In voting to exit the European Union, the United Kingdom may also have voted to take a step back from the reality of climate change. In one of her first acts as Prime Minister, Theresa May dissolved the national Department for Energy and Climate Change and repackaged climate change policy into the new Department for Business, Energy & Industrial Strategy. This follows May’s appointment of Andrea Leadsom, an industry friendly climate skeptic, as Environmental Minister.
Scientists, environmentalists and many elected officials are not pleased with the new turn that the post-Brexit United Kingdom has taken. “Climate change is the biggest challenge we face, and it must not be an afterthought for the Government,” says Green Party MP Caroline Lucas. The recent climate policy decisions “show a lack of understanding posed by climate change to the UK and the world,” says Greenpeace Executive Director John Sauven. “If we are to continue to have a key global role in environmental action, we need urgent reassurance from the new government that the hard won progress on climate and renewables targets, air pollution and the protection of wildlife will not be sidelined or abandoned in the Brexit negotiations.”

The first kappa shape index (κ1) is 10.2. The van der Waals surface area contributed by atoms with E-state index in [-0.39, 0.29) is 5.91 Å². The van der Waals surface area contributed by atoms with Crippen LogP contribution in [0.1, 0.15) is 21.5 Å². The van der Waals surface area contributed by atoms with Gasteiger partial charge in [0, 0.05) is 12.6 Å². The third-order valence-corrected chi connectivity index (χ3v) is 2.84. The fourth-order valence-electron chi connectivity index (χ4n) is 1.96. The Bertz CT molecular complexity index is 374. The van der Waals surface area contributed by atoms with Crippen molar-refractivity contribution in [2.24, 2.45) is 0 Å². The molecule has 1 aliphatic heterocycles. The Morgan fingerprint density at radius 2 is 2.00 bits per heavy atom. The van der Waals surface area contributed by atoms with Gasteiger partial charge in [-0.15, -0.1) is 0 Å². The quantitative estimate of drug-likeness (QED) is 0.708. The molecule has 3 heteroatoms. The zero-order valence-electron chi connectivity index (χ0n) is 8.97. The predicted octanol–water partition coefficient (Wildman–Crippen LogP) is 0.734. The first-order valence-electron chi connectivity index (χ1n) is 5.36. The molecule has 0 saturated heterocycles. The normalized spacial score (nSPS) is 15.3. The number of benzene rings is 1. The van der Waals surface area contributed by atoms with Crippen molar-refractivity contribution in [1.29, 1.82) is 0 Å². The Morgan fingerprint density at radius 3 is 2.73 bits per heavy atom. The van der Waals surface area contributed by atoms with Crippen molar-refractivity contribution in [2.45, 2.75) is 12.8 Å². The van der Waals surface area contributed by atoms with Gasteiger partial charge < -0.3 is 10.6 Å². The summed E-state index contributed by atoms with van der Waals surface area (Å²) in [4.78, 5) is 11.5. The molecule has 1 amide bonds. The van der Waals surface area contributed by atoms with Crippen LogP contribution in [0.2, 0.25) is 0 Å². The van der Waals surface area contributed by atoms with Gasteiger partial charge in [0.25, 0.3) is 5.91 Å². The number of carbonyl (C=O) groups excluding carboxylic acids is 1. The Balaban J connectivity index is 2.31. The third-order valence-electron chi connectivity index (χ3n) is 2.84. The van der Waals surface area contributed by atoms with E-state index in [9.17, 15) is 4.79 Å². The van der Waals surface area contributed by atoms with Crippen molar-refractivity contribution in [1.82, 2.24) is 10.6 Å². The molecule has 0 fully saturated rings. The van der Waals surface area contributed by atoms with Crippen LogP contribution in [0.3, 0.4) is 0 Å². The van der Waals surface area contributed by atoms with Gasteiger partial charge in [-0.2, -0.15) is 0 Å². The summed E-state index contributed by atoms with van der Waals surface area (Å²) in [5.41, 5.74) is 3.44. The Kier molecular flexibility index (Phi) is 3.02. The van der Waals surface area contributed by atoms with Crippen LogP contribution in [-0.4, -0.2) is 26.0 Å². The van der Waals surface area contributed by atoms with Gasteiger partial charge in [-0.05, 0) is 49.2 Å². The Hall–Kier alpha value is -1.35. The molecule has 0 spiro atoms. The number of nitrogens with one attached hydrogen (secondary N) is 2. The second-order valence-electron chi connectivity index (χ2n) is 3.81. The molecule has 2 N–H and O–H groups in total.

Related: UK’s Brexit vote could reverse environmental protections and contribute to climate change
The UK government’s apparent loss of interest in climate change is a stark contrast to recent progressive policy decisions. In 2008, Parliament passed a Climate Change Act that committed the UK to an 80 percent reduction of greenhouse gas emissions by 2050. The UK was also one of 178 countries that signed the Paris Agreement, further cementing its commitment to climate change action. The unexpected outcome of the Brexit vote should serve as a warning to the United States. If the American electorate makes a similar decision in November, it would empower climate skeptics and industry politicians to dismantle the progress that has been made by the Obama Administration.
Via the Independent
Images via UK Home Office and Matt Brown